High school musicians and artists who find it difficult to perform or exhibit due to the Covid-19 crisis are in the limelight of Dunedin.
Not only were children between the ages of 14 and 18 enthusiastic about playing live again, but tickets for the first Auaha Rangatahi (Creative Youth) festival were sold out in a few hours. The audience was multi-generational.
“I really missed playing live. It’s great to be able to play the gig again,” says musician and singer-songwriter Keira Wallace.
Ryan Kenton, founder of Strawberry Jam Records, said the blockade of Covid-19 reduced the number of gigs and limits the venue’s capacity.
These available venues are often used for national music and events. That is, young people have no place to play.
We are pushing, pushing, pushing, and trying to push, so that the young people in the city can recognize what they are doing. “
This first October 13-16 festival will feature 55 teenagers performing, theater sports workshops, and 15-20 static artists exhibiting paintings, photographs, drawings, tapestries and poetry. Did.
Blake Armstrong, 18, chairman of the Dunedin Youth Council, states that Covid-19 has reduced the music industry and audience.
“We put the whole festival together and gave high school artists a little post-Covid boost so they still have the opportunity to play with each other.”
Festival of sound
During the festival, the audience was gratefully silenced and applauded when Angela Lou played Beethoven on the piano at the Otago Pioneer Women’s Hall.
The atmosphere was bigger and more electrical when four rock bands played during a light show on the dive the night before.
Keira Wallace enjoyed the live performance again. In the past, a 15-year-old kid has played at an inch bar, a two-tailed dog, an open mic night, and regularly takes a bus at the Fairfield Community Market.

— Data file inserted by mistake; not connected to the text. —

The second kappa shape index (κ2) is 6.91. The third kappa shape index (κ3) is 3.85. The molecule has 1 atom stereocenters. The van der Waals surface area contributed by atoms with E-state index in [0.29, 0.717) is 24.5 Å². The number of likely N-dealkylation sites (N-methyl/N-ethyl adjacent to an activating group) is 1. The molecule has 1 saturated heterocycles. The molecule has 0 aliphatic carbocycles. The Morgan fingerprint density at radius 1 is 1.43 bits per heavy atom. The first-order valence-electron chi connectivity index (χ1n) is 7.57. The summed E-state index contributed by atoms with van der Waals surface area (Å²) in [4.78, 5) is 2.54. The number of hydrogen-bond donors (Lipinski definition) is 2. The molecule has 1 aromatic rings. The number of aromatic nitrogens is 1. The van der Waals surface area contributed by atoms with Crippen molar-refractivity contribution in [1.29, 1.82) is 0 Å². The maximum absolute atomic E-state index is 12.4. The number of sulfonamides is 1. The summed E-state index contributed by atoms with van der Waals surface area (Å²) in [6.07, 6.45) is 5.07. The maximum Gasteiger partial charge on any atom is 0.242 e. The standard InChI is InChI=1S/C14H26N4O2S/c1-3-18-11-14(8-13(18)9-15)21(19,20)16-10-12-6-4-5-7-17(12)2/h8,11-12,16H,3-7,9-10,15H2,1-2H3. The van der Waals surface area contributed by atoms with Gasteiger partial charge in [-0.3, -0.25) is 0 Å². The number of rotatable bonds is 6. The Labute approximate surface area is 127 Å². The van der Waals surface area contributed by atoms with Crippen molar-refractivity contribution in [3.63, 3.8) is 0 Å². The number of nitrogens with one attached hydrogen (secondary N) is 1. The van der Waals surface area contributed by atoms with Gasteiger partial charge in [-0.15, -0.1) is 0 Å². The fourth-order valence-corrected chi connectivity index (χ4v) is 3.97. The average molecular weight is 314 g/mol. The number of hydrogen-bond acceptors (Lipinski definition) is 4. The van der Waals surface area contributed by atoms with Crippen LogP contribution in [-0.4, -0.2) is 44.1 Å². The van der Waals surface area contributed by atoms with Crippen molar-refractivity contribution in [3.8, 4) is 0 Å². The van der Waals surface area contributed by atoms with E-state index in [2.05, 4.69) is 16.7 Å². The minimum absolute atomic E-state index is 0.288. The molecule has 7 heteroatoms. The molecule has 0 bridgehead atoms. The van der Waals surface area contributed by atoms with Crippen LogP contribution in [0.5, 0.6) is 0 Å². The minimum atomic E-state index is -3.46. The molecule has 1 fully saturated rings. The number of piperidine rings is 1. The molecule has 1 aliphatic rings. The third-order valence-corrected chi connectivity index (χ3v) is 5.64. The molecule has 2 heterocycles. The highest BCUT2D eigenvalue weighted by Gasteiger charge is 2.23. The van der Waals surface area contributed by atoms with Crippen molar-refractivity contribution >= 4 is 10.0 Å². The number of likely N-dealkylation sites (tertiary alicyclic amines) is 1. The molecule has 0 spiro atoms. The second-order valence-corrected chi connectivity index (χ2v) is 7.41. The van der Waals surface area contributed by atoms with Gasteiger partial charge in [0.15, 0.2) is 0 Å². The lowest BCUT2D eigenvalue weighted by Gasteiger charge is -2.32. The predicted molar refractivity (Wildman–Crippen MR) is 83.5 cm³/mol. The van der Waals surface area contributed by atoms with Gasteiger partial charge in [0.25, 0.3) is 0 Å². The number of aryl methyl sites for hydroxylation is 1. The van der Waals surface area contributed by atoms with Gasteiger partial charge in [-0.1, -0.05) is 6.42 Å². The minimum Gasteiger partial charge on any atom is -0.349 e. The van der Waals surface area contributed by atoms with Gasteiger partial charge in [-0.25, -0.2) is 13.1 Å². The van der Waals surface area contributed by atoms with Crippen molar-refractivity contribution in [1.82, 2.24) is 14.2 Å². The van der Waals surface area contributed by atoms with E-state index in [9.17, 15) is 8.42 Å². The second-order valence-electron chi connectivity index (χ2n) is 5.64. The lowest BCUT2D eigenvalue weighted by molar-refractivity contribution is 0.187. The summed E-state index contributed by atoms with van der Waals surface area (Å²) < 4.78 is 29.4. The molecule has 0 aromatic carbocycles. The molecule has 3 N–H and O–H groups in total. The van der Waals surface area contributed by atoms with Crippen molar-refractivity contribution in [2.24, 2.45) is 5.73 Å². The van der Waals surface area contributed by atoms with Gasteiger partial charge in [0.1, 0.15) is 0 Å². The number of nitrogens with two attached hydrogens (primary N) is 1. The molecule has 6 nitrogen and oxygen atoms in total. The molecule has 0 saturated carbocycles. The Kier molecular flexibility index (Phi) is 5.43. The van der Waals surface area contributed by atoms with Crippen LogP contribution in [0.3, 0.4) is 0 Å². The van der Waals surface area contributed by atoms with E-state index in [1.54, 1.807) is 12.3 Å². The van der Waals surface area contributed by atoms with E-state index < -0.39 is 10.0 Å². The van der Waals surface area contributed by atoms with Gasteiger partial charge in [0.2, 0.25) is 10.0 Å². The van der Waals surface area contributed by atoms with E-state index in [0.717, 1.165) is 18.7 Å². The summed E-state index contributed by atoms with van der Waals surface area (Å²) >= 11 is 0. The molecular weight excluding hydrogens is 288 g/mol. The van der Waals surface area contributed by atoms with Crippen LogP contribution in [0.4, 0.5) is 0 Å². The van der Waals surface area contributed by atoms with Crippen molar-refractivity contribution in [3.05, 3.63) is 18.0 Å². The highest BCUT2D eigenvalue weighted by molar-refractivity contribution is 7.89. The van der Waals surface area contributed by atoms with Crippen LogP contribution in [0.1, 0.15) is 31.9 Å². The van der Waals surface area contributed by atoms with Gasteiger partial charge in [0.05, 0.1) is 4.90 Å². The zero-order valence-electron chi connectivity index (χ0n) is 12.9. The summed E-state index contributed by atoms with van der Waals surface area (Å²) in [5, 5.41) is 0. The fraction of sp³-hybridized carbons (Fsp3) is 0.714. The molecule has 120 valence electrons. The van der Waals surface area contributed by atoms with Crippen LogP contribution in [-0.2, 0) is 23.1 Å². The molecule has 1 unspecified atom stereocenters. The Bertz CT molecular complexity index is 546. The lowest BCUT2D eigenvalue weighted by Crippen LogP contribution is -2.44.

Students at Taieri University play original and cover songs on guitar or ukulele and have an “indie” style with thoughtful and thought-provoking lyrics.
“Music is for overthinking, garden bugs, and those who are confused but in favor of it.”
Keira wrote three songs last year, recorded and produced with renowned Dunedin musician and singer Molly Divine, and released this year.
Asked which music contributes to these Covids-19 times, Keira answers with serious simplicity.
I want music to make people understand and help them overcome difficult times. “
The best youth artist
Ryan (17) says Auaha Rangatahi has fascinated some of Dunedin’s best youth artists.
“We have a really wide selection of really talented artists.”
The music event was sold out, with 70 tickets sold in 6 hours at Dive One and 70 tickets sold in 4 hours at the Kaikorai Rugby Football Club on Saturday night.
Covid-19’s physical distance restrictions forced them to move from their original venue to a larger club room.
The venue was really helpful, he says.
Ryan played in a band at Neal’s Beach on the dive. He describes it as a great environment.
“As with most kids, it’s really hard to book a nice venue because you’re a broken young man in Dunedin.”
He states that the Dunedin audience may not respond, but the youth band was having fun on stage, which was communicated to the crowd.
This was despite the Covid-19 face mask, physical distance, and the need for the spectator to be seated.
“People were fluttering in their seats.”
This was the first such festival, but talented teens hope it’s not the last.
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